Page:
Paul and Jules Piccard
(Photograph digitally restored and tinted by Tom Deering)
Paul Piccard (Uncle of the twins) was an important engineer in Switzerland in the nineteenth and early twentieth centuries. His company Piccard-Pictet built the first successful turbines to work at Niagara Falls. The tremendous volume and high pressure head created a daunting task which defeated the best American and Canadian attempts. By reversing the water flow to have the pressure float the gigantic rotors and contriving a remarkable coordinated governing system he succeeded with equipment that lasted well into the second World War period.
Piccard-Pictet also produced one of the continent's finest line of motor cars, rivaling those of Mercedes and Rolls. They are credited with building the first grand prix racing cars with four wheel brakes. Their limousines even had no door post on the curb side, an innovation only recently "invented" for American extended cab pick up trucks.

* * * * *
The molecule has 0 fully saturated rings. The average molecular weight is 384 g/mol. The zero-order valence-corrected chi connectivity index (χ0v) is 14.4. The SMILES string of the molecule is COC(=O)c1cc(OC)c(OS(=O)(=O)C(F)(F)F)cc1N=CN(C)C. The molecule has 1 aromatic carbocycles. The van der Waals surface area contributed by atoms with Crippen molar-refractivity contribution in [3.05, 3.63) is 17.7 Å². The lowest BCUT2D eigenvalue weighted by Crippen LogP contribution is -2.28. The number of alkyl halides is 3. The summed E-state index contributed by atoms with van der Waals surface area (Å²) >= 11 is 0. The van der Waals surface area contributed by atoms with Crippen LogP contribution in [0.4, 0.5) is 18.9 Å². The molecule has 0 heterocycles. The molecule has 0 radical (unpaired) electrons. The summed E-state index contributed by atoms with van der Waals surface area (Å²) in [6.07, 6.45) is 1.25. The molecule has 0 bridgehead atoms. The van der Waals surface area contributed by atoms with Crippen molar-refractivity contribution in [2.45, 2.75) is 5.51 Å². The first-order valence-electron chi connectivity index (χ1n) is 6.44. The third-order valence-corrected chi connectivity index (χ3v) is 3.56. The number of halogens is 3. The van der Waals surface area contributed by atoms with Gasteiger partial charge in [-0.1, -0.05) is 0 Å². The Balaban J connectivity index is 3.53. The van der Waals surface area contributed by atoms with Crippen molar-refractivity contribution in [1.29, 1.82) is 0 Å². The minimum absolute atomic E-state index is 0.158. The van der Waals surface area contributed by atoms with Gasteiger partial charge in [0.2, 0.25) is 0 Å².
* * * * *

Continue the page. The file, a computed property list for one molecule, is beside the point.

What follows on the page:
Jules Piccard headed the chemistry department at the University of Basle and is credited with a major role in making the Basel area a great center for chemical industries in the nineteenth century. The prominence of his organic chemistry research was in keeping with his having been a protégé of the great Robert Bunsen (of Bunsen Burner fame) and a personal friend of and frequent correspondent with Louis Pasteur.
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